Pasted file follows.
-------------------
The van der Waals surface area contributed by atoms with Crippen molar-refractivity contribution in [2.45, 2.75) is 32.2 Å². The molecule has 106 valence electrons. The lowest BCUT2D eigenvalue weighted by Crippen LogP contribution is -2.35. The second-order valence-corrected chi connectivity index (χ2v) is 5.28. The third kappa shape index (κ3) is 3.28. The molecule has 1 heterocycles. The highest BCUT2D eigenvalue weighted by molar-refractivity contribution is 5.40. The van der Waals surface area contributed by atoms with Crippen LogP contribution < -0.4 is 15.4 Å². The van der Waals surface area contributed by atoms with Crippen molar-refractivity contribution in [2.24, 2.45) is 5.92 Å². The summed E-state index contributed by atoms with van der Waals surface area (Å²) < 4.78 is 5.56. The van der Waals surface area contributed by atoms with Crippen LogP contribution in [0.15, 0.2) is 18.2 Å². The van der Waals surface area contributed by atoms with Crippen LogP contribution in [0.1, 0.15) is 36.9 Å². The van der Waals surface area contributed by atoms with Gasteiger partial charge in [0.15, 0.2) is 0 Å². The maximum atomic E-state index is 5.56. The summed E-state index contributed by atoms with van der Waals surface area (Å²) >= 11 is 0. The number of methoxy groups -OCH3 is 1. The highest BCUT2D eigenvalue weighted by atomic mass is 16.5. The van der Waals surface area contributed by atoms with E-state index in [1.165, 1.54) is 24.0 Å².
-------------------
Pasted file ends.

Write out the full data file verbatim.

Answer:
The van der Waals surface area contributed by atoms with Crippen molar-refractivity contribution in [2.45, 2.75) is 32.2 Å². The molecule has 106 valence electrons. The lowest BCUT2D eigenvalue weighted by Crippen LogP contribution is -2.35. The second-order valence-corrected chi connectivity index (χ2v) is 5.28. The third kappa shape index (κ3) is 3.28. The molecule has 1 heterocycles. The highest BCUT2D eigenvalue weighted by molar-refractivity contribution is 5.40. The van der Waals surface area contributed by atoms with Crippen LogP contribution < -0.4 is 15.4 Å². The van der Waals surface area contributed by atoms with Crippen molar-refractivity contribution in [2.24, 2.45) is 5.92 Å². The summed E-state index contributed by atoms with van der Waals surface area (Å²) < 4.78 is 5.56. The van der Waals surface area contributed by atoms with Crippen LogP contribution in [0.15, 0.2) is 18.2 Å². The van der Waals surface area contributed by atoms with Crippen LogP contribution in [0.1, 0.15) is 36.9 Å². The van der Waals surface area contributed by atoms with Gasteiger partial charge in [0.15, 0.2) is 0 Å². The maximum atomic E-state index is 5.56. The summed E-state index contributed by atoms with van der Waals surface area (Å²) >= 11 is 0. The number of methoxy groups -OCH3 is 1. The highest BCUT2D eigenvalue weighted by atomic mass is 16.5. The van der Waals surface area contributed by atoms with E-state index in [1.165, 1.54) is 24.0 Å².